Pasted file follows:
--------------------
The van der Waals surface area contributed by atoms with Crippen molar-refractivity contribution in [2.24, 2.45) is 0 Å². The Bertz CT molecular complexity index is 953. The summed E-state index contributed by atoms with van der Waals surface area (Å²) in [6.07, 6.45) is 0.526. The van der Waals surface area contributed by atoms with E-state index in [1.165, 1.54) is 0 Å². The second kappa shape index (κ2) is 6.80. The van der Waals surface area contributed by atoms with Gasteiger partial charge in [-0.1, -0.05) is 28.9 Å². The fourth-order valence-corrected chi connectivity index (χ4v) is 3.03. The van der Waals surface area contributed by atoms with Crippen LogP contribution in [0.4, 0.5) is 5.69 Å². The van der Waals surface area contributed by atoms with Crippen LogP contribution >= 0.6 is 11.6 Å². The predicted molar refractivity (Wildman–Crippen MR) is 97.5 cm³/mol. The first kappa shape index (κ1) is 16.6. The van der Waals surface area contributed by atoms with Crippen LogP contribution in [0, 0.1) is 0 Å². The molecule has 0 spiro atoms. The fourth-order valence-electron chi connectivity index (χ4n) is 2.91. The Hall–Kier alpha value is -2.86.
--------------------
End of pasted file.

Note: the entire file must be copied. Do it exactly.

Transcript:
The van der Waals surface area contributed by atoms with Crippen molar-refractivity contribution in [2.24, 2.45) is 0 Å². The Bertz CT molecular complexity index is 953. The summed E-state index contributed by atoms with van der Waals surface area (Å²) in [6.07, 6.45) is 0.526. The van der Waals surface area contributed by atoms with E-state index in [1.165, 1.54) is 0 Å². The second kappa shape index (κ2) is 6.80. The van der Waals surface area contributed by atoms with Gasteiger partial charge in [-0.1, -0.05) is 28.9 Å². The fourth-order valence-corrected chi connectivity index (χ4v) is 3.03. The van der Waals surface area contributed by atoms with Crippen LogP contribution in [0.4, 0.5) is 5.69 Å². The van der Waals surface area contributed by atoms with Crippen LogP contribution >= 0.6 is 11.6 Å². The predicted molar refractivity (Wildman–Crippen MR) is 97.5 cm³/mol. The first kappa shape index (κ1) is 16.6. The van der Waals surface area contributed by atoms with Crippen LogP contribution in [0, 0.1) is 0 Å². The molecule has 0 spiro atoms. The fourth-order valence-electron chi connectivity index (χ4n) is 2.91. The Hall–Kier alpha value is -2.86.